The multiyear saga to secure a new water rate plan in Paso Robles could likely end with an election again, those on both sides of the issue say.
The City Council unanimously voted this week to approve a new set of uniform rates that drops the fixed fee now seen on customer bills and charges everyone the same per-gallon cost for water used.
The move marks the city’s fifth attempt in several years to pass a new rate plan to pay for its share of the Nacimiento Water Project. Tuesday night’s decision comes after numerous other rate plans, rate recalls, petition drives, public comment workshops and most recently a November ballot measure that failed. Less than half of the city’s 14,562 registered voters cast votes.
“I don’t think any amount of campaigning one way or another will help because there are two very opposing groups that are committed to their position,” said John Borst, spokesman for the Concerned Citizens For Paso Robles, a group that has vocally opposed raising rates.
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It has about 10 active members who argue that rate increases to pay for the pipeline should be presented as a special tax, not as a charge on a water bill.
The city has said it’s acted within the law.
Concerned Citizens has said that it will oppose the latest structure and other similarly structured rate plans, City Manager Jim App said.
That opposition is conducted through Proposition 218 — a voter-approved act that mandates a public review of local government levies.
The city’s next step is to send notifications this month of the new rates, and the right to protest them, to water customers and property owners.
The council will adopt the rates at a later date.
City defends action
Concerned Citizens favored the fixed fee dropped on Tuesday but still claims the city is being unlawful in passing the rates and could go easier on the ratepayers. City officials say Paso Robles’ actions are legal and officials have garnered public comment on the plan they’ve developed.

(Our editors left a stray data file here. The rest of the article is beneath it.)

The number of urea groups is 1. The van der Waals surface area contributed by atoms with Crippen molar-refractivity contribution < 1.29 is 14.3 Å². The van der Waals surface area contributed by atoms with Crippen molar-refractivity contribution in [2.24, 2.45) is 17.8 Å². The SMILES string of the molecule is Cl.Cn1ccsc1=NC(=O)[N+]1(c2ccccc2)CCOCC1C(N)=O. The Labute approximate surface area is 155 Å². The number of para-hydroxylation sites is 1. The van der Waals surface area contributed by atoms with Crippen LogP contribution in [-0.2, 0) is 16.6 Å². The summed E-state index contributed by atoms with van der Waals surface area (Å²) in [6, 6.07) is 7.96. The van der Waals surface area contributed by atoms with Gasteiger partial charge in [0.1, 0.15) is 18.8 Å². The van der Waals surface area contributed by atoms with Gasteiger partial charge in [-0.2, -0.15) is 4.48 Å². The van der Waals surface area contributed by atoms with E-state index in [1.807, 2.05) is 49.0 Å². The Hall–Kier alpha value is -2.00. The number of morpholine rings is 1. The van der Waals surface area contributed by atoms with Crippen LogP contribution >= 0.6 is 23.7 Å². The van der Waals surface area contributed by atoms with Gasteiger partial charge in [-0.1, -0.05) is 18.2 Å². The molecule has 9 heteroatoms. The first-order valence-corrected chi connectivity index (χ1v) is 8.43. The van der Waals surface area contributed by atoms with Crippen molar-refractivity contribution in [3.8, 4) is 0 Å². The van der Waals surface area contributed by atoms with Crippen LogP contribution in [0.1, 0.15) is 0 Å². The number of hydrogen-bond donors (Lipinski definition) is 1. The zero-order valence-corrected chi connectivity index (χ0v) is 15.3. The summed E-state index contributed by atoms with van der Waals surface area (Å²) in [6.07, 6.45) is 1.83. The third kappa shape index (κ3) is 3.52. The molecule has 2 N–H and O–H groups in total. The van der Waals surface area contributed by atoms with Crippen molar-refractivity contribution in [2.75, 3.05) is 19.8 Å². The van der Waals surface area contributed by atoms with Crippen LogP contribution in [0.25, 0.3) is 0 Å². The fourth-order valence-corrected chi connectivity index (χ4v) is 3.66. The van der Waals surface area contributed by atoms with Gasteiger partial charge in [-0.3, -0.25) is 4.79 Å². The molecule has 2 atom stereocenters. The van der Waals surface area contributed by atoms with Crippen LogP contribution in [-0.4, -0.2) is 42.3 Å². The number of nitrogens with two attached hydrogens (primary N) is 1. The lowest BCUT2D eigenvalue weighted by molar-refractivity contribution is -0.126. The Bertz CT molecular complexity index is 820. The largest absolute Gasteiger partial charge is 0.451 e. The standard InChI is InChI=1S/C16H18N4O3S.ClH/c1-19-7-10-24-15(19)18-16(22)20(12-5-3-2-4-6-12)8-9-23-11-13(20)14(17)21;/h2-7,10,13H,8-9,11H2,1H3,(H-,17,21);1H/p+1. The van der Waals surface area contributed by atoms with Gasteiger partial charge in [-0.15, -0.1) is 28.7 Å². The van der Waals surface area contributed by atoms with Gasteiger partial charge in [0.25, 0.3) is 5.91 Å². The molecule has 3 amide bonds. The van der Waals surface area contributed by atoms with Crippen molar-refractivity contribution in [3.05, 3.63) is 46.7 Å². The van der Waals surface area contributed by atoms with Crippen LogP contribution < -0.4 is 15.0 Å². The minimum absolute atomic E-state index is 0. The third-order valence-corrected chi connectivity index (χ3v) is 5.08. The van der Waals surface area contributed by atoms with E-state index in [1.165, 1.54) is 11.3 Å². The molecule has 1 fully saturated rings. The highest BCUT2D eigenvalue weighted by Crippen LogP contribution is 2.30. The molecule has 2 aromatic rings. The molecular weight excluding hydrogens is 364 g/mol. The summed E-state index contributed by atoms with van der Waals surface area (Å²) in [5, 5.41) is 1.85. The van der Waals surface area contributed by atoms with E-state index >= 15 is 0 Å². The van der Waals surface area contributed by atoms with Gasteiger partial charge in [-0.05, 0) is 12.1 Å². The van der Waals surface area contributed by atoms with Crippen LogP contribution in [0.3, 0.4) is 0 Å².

Thomas Rusch of Concerned Citizens claimed the city would violate the state Election Code if the City Council adopts the new rate because it would be before a year has passed since the November election.
The council members are proceeding on advice of the city attorney that they don’t have to wait a year, Rusch said Wednesday.
City Attorney Iris Yang said the City Council could go ahead with its planned adoption because it is presenting a set of rates different from the ones voters rejected.
Other residents supported the rate increase because the pipeline bills are due this summer, and they say they want to move forward. Some spoke out against Concerned Citizens.
Resident Larry Werner complained that the community has been “hijacked” by the Concerned Citizens and that its arguments are no longer credible to him.
“I don’t think they knew what they were voting for,” Werner said of Paso voters in the November election. “I think (voters) were scared. I think these people scared them.”
The city has long said that the issue is not whether to pay for the new water, but how.
Resident Kathy Barnett said she respects the formation of government opposition, but no longer agrees with the Concerned Citizens’ claims.
“I believe the residents of Paso Robles support a rate increase,” she said.
What the new water rate plan looks like
Water customers now pay $1.32 per unit of water — or 748 gallons — plus a fixed fee of $18. Under the approved uniform plan, the $18 fee would be dropped and users would be required to pay $2.50 per unit starting in 2011, increasing gradually to $4.40 per unit in 2015. The new costs will be split between current residents and new development over a period reaching to 2025.